I forget what the exact problems were on the HP desktop that necessitated the restores. I do remember that they were software-related, and I remember that the restores worked perfectly.

On this AMD homebuilt, the problem turned out to be a failed stick of RAM, of all things, that spectacularly crashed the computer, corrupted the OS, and prevented the restore process from working. So I made the two-hour trip (each way) to Micro Center and replaced all 32 GB of RAM with G.SKILL Ripjaws, which is currently my RAM of choice because I’ve never had any problems with it. I’ve had no problems since.

In between Macrium images, I use GoodSync to sync new and changed user files (documents and so forth) to a USB external drive or the NAS (or both in the case of my work machine), plus online to each machine’s Backblaze B2 bucket. That also goes for certain files on the system drive, such as my Thunderbird profile on my work machine, which is backed up hourly to a USB drive and the NAS.

The combination of Macrium, GoodSync, and B2 makes for easy, reliable, and complete restores. Add Mountain Duck on the laptop to make the B2 files mountable as mapped drives, and it allows for me to travel on a moment’s notice and be able to work remotely anywhere in the Interwebs-connected world, without having to manually move any files over to the laptop.

As for Win10, most of the spyware can be disabled. It’s much easier on Pro because you have the Group Policy Editor, which I don’t think comes with Home. I gave up trying to stop it from installing useless apps, though, because it occasionally causes bizarre dependency problems that no sane person could anticipate. So I just ignore all the silly games and other useless crap that it keeps reinstalling.

Richard

I live in a cave.

I’ve not even heard about 20H2 until this thread. I’ll check it out now. Thanks!

Home editions don’t have Group Policy Editor but there’s a hack that enables it. I did it often with Vista and 7, haven’t had any reasons yet with 10 but I believe it’s still an option. It never made sense that there’s full reign of the registry while Gpedit is off limits.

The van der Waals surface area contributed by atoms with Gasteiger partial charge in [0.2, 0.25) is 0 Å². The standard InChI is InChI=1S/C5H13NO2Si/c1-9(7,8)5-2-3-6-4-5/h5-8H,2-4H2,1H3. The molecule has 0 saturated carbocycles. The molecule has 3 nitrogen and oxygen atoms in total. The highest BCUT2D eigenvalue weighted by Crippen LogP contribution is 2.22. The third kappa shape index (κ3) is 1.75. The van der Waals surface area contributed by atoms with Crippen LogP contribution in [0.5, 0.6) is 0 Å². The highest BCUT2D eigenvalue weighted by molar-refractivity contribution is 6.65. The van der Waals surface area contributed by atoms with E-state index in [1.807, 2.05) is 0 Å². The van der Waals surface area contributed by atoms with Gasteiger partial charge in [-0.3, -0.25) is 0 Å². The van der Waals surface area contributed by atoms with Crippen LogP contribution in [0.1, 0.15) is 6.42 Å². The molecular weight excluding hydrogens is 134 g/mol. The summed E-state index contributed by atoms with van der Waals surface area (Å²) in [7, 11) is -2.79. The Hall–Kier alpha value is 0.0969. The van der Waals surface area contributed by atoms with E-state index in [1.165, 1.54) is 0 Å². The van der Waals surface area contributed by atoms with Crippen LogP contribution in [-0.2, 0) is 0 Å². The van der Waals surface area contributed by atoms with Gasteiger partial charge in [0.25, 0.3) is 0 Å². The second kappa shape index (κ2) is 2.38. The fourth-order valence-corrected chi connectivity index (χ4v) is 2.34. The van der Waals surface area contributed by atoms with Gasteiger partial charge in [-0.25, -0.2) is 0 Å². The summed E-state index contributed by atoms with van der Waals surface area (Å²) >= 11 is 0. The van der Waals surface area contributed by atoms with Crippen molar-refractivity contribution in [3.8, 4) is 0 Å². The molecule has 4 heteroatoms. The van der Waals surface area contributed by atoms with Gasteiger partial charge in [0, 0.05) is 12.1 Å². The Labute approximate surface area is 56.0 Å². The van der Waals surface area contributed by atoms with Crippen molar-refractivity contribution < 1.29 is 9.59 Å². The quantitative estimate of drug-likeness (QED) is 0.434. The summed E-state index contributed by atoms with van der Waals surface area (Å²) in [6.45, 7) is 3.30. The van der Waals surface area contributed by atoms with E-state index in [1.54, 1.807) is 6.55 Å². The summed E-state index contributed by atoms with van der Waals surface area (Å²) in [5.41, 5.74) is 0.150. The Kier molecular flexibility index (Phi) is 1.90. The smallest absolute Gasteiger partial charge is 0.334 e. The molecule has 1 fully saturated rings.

I know it existed through 7 because I’d enable it for clients when I needed to; but I sold that part of my business before 8 came out, so I don’t know whether it’s still doable.

I personally have always used the Pro versions of Windows, more out of habit than for any other reason now that I’m not on Windows domain server anymore.

It does offer a bit more control over things like updates and the like; but it does nothing about the useless crap apps, and little about the spyware other than making it easier to turn off.

Richard

Make a good backup first. My experience may not be your experience.

Richard

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That is always the first thing you should do if you attempt to upgrade Windows 10 … sadly. :sweat_smile:

That’s a good part too. Had it in the past that I told someone how it worked for me with my system and he blamed me that it didn’t work and that he lost files due to that (no backup /etc.). :rofl:

But at least it works for you now. Sadly some Windows 10 versions are very annoying (to say the least) if it comes to upgrading them.